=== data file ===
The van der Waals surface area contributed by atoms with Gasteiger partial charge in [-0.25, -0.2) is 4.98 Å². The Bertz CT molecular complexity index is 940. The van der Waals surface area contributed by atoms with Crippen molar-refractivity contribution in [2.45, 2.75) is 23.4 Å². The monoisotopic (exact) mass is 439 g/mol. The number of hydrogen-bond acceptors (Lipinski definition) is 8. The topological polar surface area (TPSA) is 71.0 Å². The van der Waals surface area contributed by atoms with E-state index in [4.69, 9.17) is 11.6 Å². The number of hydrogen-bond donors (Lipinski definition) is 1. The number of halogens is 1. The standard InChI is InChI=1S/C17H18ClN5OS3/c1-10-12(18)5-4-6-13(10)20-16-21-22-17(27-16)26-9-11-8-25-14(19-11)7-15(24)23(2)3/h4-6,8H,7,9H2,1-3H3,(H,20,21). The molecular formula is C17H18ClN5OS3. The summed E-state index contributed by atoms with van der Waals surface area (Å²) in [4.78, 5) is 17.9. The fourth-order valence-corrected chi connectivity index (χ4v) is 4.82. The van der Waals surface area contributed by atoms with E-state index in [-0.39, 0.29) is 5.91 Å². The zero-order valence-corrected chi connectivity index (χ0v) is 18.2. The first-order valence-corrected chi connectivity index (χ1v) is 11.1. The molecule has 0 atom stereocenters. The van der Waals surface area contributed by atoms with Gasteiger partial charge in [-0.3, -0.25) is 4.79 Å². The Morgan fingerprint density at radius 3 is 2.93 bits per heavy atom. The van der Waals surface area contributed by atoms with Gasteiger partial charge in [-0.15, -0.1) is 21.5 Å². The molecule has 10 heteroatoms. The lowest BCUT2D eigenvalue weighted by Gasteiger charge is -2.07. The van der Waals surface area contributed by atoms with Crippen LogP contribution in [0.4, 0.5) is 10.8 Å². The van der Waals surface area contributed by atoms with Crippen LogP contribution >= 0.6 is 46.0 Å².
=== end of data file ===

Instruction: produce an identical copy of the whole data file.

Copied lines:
The van der Waals surface area contributed by atoms with Gasteiger partial charge in [-0.25, -0.2) is 4.98 Å². The Bertz CT molecular complexity index is 940. The van der Waals surface area contributed by atoms with Crippen molar-refractivity contribution in [2.45, 2.75) is 23.4 Å². The monoisotopic (exact) mass is 439 g/mol. The number of hydrogen-bond acceptors (Lipinski definition) is 8. The topological polar surface area (TPSA) is 71.0 Å². The van der Waals surface area contributed by atoms with E-state index in [4.69, 9.17) is 11.6 Å². The number of hydrogen-bond donors (Lipinski definition) is 1. The number of halogens is 1. The standard InChI is InChI=1S/C17H18ClN5OS3/c1-10-12(18)5-4-6-13(10)20-16-21-22-17(27-16)26-9-11-8-25-14(19-11)7-15(24)23(2)3/h4-6,8H,7,9H2,1-3H3,(H,20,21). The molecular formula is C17H18ClN5OS3. The summed E-state index contributed by atoms with van der Waals surface area (Å²) in [4.78, 5) is 17.9. The fourth-order valence-corrected chi connectivity index (χ4v) is 4.82. The van der Waals surface area contributed by atoms with E-state index in [-0.39, 0.29) is 5.91 Å². The zero-order valence-corrected chi connectivity index (χ0v) is 18.2. The first-order valence-corrected chi connectivity index (χ1v) is 11.1. The molecule has 0 atom stereocenters. The van der Waals surface area contributed by atoms with Gasteiger partial charge in [-0.3, -0.25) is 4.79 Å². The Morgan fingerprint density at radius 3 is 2.93 bits per heavy atom. The van der Waals surface area contributed by atoms with Gasteiger partial charge in [-0.15, -0.1) is 21.5 Å². The molecule has 10 heteroatoms. The lowest BCUT2D eigenvalue weighted by Gasteiger charge is -2.07. The van der Waals surface area contributed by atoms with Crippen LogP contribution in [0.4, 0.5) is 10.8 Å². The van der Waals surface area contributed by atoms with Crippen LogP contribution >= 0.6 is 46.0 Å².